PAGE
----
the middle

Reflections on blackness, class and privilege.

Anyone who sees me around campus is likely to see me in this navy “Pace University Alumni” t-shirt. This t-shirt is one of my favorites, not only because its comfortable and well-worn (that is, it fits my body well from me stretching it out just enough so that it doesn’t lose its shape or look sprayed-on) but because of the symbolism behind it. I never really paid attention to the fact that my parents had both graduated from college until I arrived at Swarthmore. It was an unspoken part of my reality, an unseen privilege which was only made apparent to me when I realized that other people didn’t have it as well. And I suppose it may have been due to the fact that I was embarrassingly naive in high school or simply out-of-touch with the world around me, suspended in the little bubble that is my town.

And it didn’t really mean all of this to me when I started wearing the shirt around the house, at that time during this weird weight loss journey of mine when the shirt was still too tight for me to wear it in public. It didn’t even dawn on me when I noticed for the first time that I really liked the way I looked in that shirt, or when I realized how upset I was when I found a hole in the armpit. It wasn’t until this summer that I sort of became cognizant of it all, to be honest.

A group of first-year students were selected from a summer preparation program at the college. At first when I found out about the program, I was kind of peeved that the program had been created so late. I wished that I had had something like that to help me with my transition to Swarthmore, but I realized later on that I wouldn’t have been eligible for such a program. What I saw as a program to help underprivileged minorities become better acclimated to the stir that is life in college was focused on the retention of and assistance to a specific group of which I had been painfully ignorant in my youth – the economically underprivileged.

Fascinatingly enough, throughout high school, as the dim flame of my black consciousness started to flare up, I focused on one concept of blackness in a way that rendered invisible the vast majority of those with whom I fought for liberation. I imagined black middle class utopias carved from the United States, a plutocracy that was and could only be imagined as an American dreamA Black respectability, a black bourgeoisie of suburbs and nice cars in which everyone had the potential to progress. A world without the burdens of vernaculars, of violence, of class conflict.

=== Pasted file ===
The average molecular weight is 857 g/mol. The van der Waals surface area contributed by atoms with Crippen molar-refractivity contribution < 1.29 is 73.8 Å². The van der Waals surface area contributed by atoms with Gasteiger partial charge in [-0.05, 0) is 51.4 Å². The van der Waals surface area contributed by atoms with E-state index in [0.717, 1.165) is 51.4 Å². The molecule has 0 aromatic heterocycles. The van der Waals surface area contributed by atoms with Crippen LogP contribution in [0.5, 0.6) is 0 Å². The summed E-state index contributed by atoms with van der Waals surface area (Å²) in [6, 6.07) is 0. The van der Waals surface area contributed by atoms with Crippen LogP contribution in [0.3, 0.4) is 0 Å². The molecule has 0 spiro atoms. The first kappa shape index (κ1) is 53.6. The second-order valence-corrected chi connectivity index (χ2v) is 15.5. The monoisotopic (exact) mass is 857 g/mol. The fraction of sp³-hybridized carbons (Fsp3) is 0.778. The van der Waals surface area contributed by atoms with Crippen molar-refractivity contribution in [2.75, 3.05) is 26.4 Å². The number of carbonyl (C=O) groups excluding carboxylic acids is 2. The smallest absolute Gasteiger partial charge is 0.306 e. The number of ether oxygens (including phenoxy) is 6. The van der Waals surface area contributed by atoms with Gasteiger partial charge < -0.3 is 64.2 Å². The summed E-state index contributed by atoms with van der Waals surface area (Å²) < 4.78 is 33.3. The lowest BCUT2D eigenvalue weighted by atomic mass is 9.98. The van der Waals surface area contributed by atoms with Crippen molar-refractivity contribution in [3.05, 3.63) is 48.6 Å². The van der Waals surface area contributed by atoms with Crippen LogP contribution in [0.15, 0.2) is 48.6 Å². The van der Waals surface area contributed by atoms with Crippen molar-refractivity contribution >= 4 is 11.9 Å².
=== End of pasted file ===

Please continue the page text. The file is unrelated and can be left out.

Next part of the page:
And it was idealism wrought by selective blindness, of course, but it was nonetheless a beautiful and unattainable dream. And like all dreams, it was impossibly unreal and impossibly biased. The people whose judgment I feared – the black kids from working-class families – were made into ghosts, images which I only had to recognize when I had no choice but to interact with them. I must have looked incredibly condescending to them, considering myself superior in a way of which I had not yet been even made aware. And at home I made the choice to live like that, even if it was not a conscious choice. It was the fear of not being black enough, of being blackish that turned my gaze inward.

But when I arrived at college, the first two friends of color that I made were from different classes. One was working-class and she was attending Swarthmore on scholarship – she had no student loans, no obligations to the government; she had not cut off her leg to pay to feed her mind. The other was from a middle-middle class family, balanced not by material possessions but by a strong sense of family which I envied miserably. Yet, if it could be said that I have sold a leg for my education, it could be said that he has cut his body off at the waist.